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Global Defence Budget Jumps To Record High Of $2440bn

For the first time, government military spending increased in all five geographical regions, Sipri thinktank finds Global Defence Budget Jumps To Record High Of $2440bn Global military expenditure has reached...

For the first time, government military spending increased in all five geographical regions, Sipri thinktank finds

Global Defence Budget Jumps To Record High Of $2440bn

Global military expenditure has reached a record high of $2440bn (£1970bn) after the largest annual rise in government spending on arms in over a decade, according to a report. For the first time, analysts at the thinktank recorded a rise in military outlay in all five geographical regions: Africa, Europe, the Middle East, Asia and Oceania and the Americas.

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The two largest spenders – the United States (37%) and China (12%) – made up around half of global military spending, increasing their expenditure by 2.3% and 6% respectively. The US government spent 9.4% more on “research, development, test and evaluation” than in 2022 as Washington sought to stay at the forefront of technological developments.

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Russia, India, Saudi Arabia and the UK – the largest spender in central and western Europe after a 7.9% year-on-year increase – follow in Sipri’s league table. The Kremlin’s military expenditure in 2023, after a year of full-scale war with Ukraine, was 24% higher than in 2022 and 57% more than in 2014, when Russia invaded Crimea. With spending at 5.9% of GDP, equivalent to 16% of the Russian government’s total expenditure, 2023 marked the highest levels recorded since the dissolution of the Soviet Union.

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Since 2014, when Russia first invaded Crimea and the eastern Donbas region of Ukraine, the US has been shifting its focus from counter-insurgency operations and asymmetric warfare to “developing new weapon systems that could be used in a potential conflict with adversaries with advanced military capabilities”, according to Sipri’s report.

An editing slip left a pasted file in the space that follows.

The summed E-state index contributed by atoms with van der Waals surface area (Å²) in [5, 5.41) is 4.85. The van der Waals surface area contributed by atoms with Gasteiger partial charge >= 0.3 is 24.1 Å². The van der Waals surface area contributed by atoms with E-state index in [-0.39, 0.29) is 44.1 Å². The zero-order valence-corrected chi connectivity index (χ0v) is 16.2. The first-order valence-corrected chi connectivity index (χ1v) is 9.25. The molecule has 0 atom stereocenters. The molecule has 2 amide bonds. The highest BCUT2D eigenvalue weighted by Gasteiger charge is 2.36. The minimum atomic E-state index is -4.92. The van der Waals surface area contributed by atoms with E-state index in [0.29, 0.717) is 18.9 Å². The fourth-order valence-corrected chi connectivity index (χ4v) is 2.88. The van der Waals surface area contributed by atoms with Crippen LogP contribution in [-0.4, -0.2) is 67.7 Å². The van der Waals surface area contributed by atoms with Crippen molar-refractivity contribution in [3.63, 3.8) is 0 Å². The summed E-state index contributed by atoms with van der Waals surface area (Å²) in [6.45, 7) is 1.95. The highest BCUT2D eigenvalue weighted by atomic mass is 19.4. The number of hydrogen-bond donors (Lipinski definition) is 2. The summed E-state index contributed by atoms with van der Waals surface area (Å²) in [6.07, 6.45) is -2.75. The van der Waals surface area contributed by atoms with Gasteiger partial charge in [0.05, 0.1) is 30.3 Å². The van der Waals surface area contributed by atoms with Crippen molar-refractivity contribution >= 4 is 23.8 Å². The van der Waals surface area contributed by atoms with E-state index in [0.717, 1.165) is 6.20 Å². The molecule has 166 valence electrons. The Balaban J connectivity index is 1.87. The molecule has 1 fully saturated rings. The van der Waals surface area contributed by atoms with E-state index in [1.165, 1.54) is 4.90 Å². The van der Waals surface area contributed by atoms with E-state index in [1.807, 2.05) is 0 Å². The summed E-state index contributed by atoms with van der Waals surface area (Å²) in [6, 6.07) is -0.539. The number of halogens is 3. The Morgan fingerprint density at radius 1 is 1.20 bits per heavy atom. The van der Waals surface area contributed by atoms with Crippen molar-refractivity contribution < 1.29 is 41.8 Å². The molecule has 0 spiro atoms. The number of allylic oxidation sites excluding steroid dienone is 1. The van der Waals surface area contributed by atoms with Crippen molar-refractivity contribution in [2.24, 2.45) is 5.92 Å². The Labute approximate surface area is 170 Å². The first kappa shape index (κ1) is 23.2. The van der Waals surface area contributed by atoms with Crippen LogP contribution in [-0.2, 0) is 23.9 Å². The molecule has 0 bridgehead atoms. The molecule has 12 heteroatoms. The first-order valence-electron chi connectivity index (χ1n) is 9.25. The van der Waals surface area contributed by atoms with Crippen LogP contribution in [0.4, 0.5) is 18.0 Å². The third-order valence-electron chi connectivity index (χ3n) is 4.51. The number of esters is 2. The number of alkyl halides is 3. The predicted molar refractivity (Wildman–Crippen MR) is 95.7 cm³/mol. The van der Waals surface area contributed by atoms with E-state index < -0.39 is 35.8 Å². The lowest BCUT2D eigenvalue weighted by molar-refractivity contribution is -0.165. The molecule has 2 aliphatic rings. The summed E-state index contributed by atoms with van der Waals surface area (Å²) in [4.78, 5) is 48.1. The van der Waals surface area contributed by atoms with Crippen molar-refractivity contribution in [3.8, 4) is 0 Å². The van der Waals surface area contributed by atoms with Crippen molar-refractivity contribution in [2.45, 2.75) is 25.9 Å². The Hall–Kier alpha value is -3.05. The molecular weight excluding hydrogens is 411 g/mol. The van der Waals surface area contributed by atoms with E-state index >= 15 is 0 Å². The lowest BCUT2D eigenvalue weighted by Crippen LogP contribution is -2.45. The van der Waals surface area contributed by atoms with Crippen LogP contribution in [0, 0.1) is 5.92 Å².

Amid growing tensions with China and Pakistan, Indian spending was up by 4.2% from 2022 and by 44% from 2014, reflecting an increase in personnel and operational costs. Sipri’s analysts noted that 75% of India’s capital outlay was on domestically produced equipment, the highest ever ratio, as India progressed towards its goal of becoming self-reliant in arms development and production.

Saudi Arabia’s 4.3% rise in spending, to an estimated $75.8bn, or 7.1% of GDP, was said to have been powered by the increased demand for non-Russian oil and rising oil prices after Russia’s invasion of Ukraine. Expenditure in the Middle East rose by 9% to an estimated $200bn, making it the region with the highest military spend as a proportion of GDP in the world at 4.2%, followed by Europe (2.8%), Africa (1.9%), Asia and Oceania (1.7%) and the Americas (1.2%).

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The military expenditure of Israel, second behind Saudi Arabia in the region but ahead of Turkey, grew by 24% to reach $27.5bn, driven mainly by its offensive in Gaza. Iran was the fourth largest military spender in the Middle East. Its spending went up marginally (+0.6%) to $10.3bn. Sipri said the share of total military spending allocated to the Islamic Revolutionary Guard Corps had been increasing since at least 2019. Ukraine became the world’s eighth biggest military spender in 2023, with an annual rise of 51% to reach $64.8bn, still only equivalent to 59% of Russia’s military spending that year.

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